The first 2-4 months of a new hire are critical.
The first few months of a new employee joining a company is a test for you. For them, it is to see whether they can do the job as well as they told you they could and for you (as the hiring manager) to see whether you made the right hiring decision.
To help avoid making the wrong hiring decision download our complimentary recruitment guides to help you, or put your trust into a professionals hands. These warning signs might not mean you’ve made a bad hire but can indicate problems further into the new employees time with your company.
They make the same mistakes
Your new employee is bound to make mistakes, no amount of training can cover everything the job will entail, whether it a junior or senior role. However, if you have provided additional meetings and training sessions to go over the mistake you should expect your employee to not make them anymore. Continuous mistakes may mean lack of attention and willingness to learn as well as being lazy and unable.
They wait for you to tell them what to do next
All employees need a little guidance when they start a new company, however after a few days or weeks you should expect some work initiative. Employees who wait to be given the next step are unlikely to ever become a star performer.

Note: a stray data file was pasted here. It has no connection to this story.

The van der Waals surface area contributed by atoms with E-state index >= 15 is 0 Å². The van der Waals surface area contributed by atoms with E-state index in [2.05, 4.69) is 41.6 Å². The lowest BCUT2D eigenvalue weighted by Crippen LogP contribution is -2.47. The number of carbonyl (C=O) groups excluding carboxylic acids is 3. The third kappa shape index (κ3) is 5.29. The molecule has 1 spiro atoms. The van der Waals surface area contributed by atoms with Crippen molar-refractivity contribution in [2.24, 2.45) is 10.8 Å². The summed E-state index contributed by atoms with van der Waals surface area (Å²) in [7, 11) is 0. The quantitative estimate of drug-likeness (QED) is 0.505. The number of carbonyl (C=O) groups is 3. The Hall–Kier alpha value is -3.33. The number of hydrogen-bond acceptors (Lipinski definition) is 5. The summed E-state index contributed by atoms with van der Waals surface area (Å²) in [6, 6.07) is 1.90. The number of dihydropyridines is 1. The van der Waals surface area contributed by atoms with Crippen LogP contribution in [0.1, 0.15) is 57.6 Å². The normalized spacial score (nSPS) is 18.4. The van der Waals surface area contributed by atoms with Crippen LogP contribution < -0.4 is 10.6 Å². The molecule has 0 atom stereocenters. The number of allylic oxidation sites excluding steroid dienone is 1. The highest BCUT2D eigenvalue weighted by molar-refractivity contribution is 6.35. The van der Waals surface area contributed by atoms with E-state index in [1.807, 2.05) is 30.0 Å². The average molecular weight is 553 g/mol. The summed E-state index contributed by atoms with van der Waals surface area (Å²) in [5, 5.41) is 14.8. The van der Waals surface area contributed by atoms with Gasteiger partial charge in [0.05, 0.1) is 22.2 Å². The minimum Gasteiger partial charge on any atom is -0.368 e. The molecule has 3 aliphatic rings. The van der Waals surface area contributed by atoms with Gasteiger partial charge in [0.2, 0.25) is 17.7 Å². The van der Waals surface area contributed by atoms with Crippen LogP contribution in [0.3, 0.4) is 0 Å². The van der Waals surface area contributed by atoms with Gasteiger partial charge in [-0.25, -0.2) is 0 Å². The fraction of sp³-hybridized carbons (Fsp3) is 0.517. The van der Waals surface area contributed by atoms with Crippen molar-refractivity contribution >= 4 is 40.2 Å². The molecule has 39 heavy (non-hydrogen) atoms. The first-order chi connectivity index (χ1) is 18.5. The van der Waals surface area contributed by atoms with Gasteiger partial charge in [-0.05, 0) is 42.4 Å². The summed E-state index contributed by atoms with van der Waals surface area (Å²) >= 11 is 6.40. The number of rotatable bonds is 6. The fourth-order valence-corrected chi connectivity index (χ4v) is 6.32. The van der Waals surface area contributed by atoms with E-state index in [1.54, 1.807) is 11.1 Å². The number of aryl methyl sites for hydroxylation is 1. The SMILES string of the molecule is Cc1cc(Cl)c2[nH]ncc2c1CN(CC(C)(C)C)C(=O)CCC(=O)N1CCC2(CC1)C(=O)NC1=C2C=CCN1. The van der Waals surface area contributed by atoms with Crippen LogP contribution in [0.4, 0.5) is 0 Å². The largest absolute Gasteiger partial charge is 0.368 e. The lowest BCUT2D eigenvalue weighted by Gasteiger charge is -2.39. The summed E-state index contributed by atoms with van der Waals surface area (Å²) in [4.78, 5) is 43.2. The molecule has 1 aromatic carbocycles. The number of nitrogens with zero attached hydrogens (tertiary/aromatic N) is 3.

They don’t get to know anybody
Office culture is an ever increasing necessity, it adds so many positives to your company including strengthening your brand, boosting motivation and productivity. If a new employee isn’t gelling with their colleagues it could mean they have problems working in teams or they might not plan on staying with the company long.
They don’t have any questions
Its impossible to know everything about a new job. Your new hire should be asking questions – it shows engagement and interest in the position. Questions relating to the business are also a good sign meaning their still interested in learning more about the company they’re working for. If they’re not asking questions it could mean they think they know everything about the position or are not motivated.
They compare this job to their previous jobs
Trusting the company you work for means trusting the way they do things. If a new employee is constantly comparing your company to their previous one it could mean they prefer their old way of doing things. They should be adapting to the way your company does things, its a big warning sign if they’re not.
They’re never there
If a new hire is late, always sick and is always taking extra-long lunches their lacking the motivation to want to be a great employee. This is a red flag in any industry and level.
It’s not the end of the world if you make the wrong hiring decision – seek advice and gain others opinions on hiring in the future.